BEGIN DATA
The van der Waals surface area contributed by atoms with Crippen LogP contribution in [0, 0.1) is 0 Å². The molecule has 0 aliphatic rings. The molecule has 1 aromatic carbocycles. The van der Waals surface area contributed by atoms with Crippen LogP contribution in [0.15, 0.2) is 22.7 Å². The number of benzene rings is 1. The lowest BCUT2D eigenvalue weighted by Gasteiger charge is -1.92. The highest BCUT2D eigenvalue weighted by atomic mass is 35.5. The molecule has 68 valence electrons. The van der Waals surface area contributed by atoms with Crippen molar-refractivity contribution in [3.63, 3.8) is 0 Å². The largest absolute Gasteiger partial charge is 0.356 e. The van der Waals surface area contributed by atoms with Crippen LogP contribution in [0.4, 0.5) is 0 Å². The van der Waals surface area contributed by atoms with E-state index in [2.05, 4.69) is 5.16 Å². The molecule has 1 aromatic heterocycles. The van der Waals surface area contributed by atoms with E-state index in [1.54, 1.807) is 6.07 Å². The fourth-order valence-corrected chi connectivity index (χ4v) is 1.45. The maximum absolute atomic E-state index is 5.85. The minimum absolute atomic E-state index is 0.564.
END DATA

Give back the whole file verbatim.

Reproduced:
The van der Waals surface area contributed by atoms with Crippen LogP contribution in [0, 0.1) is 0 Å². The molecule has 0 aliphatic rings. The molecule has 1 aromatic carbocycles. The van der Waals surface area contributed by atoms with Crippen LogP contribution in [0.15, 0.2) is 22.7 Å². The number of benzene rings is 1. The lowest BCUT2D eigenvalue weighted by Gasteiger charge is -1.92. The highest BCUT2D eigenvalue weighted by atomic mass is 35.5. The molecule has 68 valence electrons. The van der Waals surface area contributed by atoms with Crippen molar-refractivity contribution in [3.63, 3.8) is 0 Å². The largest absolute Gasteiger partial charge is 0.356 e. The van der Waals surface area contributed by atoms with Crippen LogP contribution in [0.4, 0.5) is 0 Å². The van der Waals surface area contributed by atoms with E-state index in [2.05, 4.69) is 5.16 Å². The molecule has 1 aromatic heterocycles. The van der Waals surface area contributed by atoms with E-state index in [1.54, 1.807) is 6.07 Å². The fourth-order valence-corrected chi connectivity index (χ4v) is 1.45. The maximum absolute atomic E-state index is 5.85. The minimum absolute atomic E-state index is 0.564.